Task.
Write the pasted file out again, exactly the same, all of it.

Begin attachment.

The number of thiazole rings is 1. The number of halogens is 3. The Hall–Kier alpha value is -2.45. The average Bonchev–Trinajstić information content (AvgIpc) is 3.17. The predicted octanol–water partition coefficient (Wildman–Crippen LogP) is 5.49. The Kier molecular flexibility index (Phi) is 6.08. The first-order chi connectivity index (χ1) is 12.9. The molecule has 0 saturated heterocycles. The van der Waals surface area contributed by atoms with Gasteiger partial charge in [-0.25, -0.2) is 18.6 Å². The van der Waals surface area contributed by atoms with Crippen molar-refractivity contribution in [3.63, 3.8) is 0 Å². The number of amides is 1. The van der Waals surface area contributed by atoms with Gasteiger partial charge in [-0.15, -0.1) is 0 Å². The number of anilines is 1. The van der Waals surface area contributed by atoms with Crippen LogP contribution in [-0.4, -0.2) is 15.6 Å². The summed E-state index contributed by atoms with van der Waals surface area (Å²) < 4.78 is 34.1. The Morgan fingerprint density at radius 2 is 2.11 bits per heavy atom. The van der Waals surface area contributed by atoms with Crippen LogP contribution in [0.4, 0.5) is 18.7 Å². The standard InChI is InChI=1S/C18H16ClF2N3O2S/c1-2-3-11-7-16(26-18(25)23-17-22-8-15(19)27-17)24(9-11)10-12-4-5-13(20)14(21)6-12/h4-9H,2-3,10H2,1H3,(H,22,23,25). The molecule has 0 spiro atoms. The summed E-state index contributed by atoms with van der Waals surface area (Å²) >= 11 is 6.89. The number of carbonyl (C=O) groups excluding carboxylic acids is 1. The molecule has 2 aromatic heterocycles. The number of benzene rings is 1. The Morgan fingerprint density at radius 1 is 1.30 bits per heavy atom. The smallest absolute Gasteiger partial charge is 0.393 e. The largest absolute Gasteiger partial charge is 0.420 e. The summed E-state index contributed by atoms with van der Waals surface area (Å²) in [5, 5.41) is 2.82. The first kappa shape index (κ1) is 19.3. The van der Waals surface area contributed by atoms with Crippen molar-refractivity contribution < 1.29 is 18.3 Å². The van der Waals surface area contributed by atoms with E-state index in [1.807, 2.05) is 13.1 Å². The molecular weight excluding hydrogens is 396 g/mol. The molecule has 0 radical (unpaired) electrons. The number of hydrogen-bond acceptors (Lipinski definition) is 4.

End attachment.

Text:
The number of thiazole rings is 1. The number of halogens is 3. The Hall–Kier alpha value is -2.45. The average Bonchev–Trinajstić information content (AvgIpc) is 3.17. The predicted octanol–water partition coefficient (Wildman–Crippen LogP) is 5.49. The Kier molecular flexibility index (Phi) is 6.08. The first-order chi connectivity index (χ1) is 12.9. The molecule has 0 saturated heterocycles. The van der Waals surface area contributed by atoms with Gasteiger partial charge in [-0.25, -0.2) is 18.6 Å². The van der Waals surface area contributed by atoms with Crippen molar-refractivity contribution in [3.63, 3.8) is 0 Å². The number of amides is 1. The van der Waals surface area contributed by atoms with Gasteiger partial charge in [-0.15, -0.1) is 0 Å². The number of anilines is 1. The van der Waals surface area contributed by atoms with Crippen LogP contribution in [-0.4, -0.2) is 15.6 Å². The summed E-state index contributed by atoms with van der Waals surface area (Å²) < 4.78 is 34.1. The Morgan fingerprint density at radius 2 is 2.11 bits per heavy atom. The van der Waals surface area contributed by atoms with Crippen LogP contribution in [0.4, 0.5) is 18.7 Å². The standard InChI is InChI=1S/C18H16ClF2N3O2S/c1-2-3-11-7-16(26-18(25)23-17-22-8-15(19)27-17)24(9-11)10-12-4-5-13(20)14(21)6-12/h4-9H,2-3,10H2,1H3,(H,22,23,25). The molecule has 0 spiro atoms. The summed E-state index contributed by atoms with van der Waals surface area (Å²) >= 11 is 6.89. The number of carbonyl (C=O) groups excluding carboxylic acids is 1. The molecule has 2 aromatic heterocycles. The number of benzene rings is 1. The Morgan fingerprint density at radius 1 is 1.30 bits per heavy atom. The smallest absolute Gasteiger partial charge is 0.393 e. The largest absolute Gasteiger partial charge is 0.420 e. The summed E-state index contributed by atoms with van der Waals surface area (Å²) in [5, 5.41) is 2.82. The first kappa shape index (κ1) is 19.3. The van der Waals surface area contributed by atoms with Crippen molar-refractivity contribution < 1.29 is 18.3 Å². The van der Waals surface area contributed by atoms with E-state index in [1.807, 2.05) is 13.1 Å². The molecular weight excluding hydrogens is 396 g/mol. The molecule has 0 radical (unpaired) electrons. The number of hydrogen-bond acceptors (Lipinski definition) is 4.